One of the most widely discussed public health problems in the world is the health impact of tobacco use, which kills more than 6 million people globally every year. The mortality due to tobacco is more than that associated with tuberculosis, HIV/AIDS, and malaria combined. Tobacco related diseases, particularly cancers, have become nightmarish to citizens in recent decades and continue to lead the table among the top ten female cancers in Pakistan.
The dreadful issues range from suffering and disfigurement due to oral cancer at one end to the dreaded lung cancer with its high mortality rates at the other end. Additionally, approximately 10 different types of cancers with varying prognosis have been found to have a direct or indirect link to tobacco habits. While these remain the alarming facts about tobacco-related cancers, the list of tobacco-related diseases other than cancers number more than a dozen, virtually affecting every organ of the body.
Among the 1 billion smokers in the world, nearly 80% live in low and middle-income countries. In Pakistan, it is estimated that more than one-third of the population aged 15 years and above are current tobacco users. Over a million tobacco-related deaths are reported annually in India. The figures are alarming for a country like Pakistan which has the world’s largest youth population. Currently the tobacco companies aggressively target young population of the developing countries to market tobacco products.
Pakistan’s tobacco control measures are complex because of the large population, easy availability of inexpensive tobacco products, and disproportionate implementation of tobacco control laws particularly in the rural areas.
According to Pakistan’s Parliamentary Secretary for the Ministry of National Health Services, Dr. Nausheen Hamid, the number of tobacco users in Pakistan has observed a massive increase as about 1200 children start smoking every day.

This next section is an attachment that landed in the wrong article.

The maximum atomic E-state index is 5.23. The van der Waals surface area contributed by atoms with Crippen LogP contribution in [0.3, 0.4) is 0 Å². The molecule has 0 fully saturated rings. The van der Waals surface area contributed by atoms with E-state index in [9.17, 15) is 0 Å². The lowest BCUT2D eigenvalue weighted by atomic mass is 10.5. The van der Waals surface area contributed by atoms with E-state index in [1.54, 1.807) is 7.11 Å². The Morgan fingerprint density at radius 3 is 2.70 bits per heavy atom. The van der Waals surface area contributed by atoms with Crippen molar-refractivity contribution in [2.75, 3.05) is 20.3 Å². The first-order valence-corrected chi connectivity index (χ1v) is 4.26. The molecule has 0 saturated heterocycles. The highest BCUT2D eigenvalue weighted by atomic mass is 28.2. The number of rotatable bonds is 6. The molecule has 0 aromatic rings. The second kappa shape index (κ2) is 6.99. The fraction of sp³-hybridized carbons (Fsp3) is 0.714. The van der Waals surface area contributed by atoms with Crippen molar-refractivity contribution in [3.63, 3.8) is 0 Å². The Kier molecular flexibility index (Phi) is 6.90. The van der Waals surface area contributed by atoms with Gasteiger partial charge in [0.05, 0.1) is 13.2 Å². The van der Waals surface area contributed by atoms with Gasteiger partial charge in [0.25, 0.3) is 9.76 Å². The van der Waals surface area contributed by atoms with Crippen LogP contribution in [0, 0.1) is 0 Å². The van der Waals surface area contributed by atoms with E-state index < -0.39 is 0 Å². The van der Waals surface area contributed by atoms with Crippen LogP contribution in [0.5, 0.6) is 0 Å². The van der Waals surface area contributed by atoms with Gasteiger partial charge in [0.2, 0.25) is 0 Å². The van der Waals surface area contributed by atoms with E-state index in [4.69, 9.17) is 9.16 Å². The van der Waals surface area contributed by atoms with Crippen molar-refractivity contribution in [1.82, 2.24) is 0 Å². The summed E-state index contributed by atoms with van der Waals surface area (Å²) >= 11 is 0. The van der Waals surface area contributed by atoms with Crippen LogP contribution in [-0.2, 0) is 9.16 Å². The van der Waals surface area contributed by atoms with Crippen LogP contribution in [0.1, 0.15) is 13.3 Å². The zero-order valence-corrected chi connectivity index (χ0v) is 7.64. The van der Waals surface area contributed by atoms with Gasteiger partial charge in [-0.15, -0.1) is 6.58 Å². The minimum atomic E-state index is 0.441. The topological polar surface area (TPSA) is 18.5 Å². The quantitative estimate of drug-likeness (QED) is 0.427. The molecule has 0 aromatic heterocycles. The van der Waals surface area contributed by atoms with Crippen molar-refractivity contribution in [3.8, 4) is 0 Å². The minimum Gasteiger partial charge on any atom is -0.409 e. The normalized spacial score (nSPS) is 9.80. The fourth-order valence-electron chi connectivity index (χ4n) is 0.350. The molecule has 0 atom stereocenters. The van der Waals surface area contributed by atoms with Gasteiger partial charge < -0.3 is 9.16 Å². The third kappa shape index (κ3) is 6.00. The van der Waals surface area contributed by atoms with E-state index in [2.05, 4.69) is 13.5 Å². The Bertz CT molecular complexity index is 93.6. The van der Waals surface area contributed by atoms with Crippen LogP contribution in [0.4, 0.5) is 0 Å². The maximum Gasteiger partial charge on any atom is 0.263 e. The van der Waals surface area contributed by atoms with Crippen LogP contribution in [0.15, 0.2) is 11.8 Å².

She stated that according to the available data, children between the ages of 6 and 12 years are also among those children who start smoking daily.
Dr. Hamid furthermore mentioned that about 160,000 individuals die each year in Pakistan due to the excessive use of tobacco.
“The tobacco industry tries to attract young generations to become users of their products,” she said.
The incumbent government has introduced and implemented numerous measures to regulate and control tobacco use in Pakistan. This includes a ban on smoking in public spaces, work or service areas, and public transport.
Pakistani law forbids selling tobacco products in the vicinity of schools, colleges, or universities. The sellers are prohibited from selling even a single cigarette within a 50-meter radius of any educational institute. Along with this, various advertising and promotional advertisements have also been banned from TV, print media, and radio.
According to data available with the Pakistani Health Ministry’s Tobacco Control Cell, the country has a staggering number of 23.9 million tobacco users, among which 15.6 million are chain smokers.
“5,000 Pakistanis are admitted to hospitals every day due to tobacco,” the cell said, “and 39 percent of households are exposed daily to secondhand tobacco smoke.”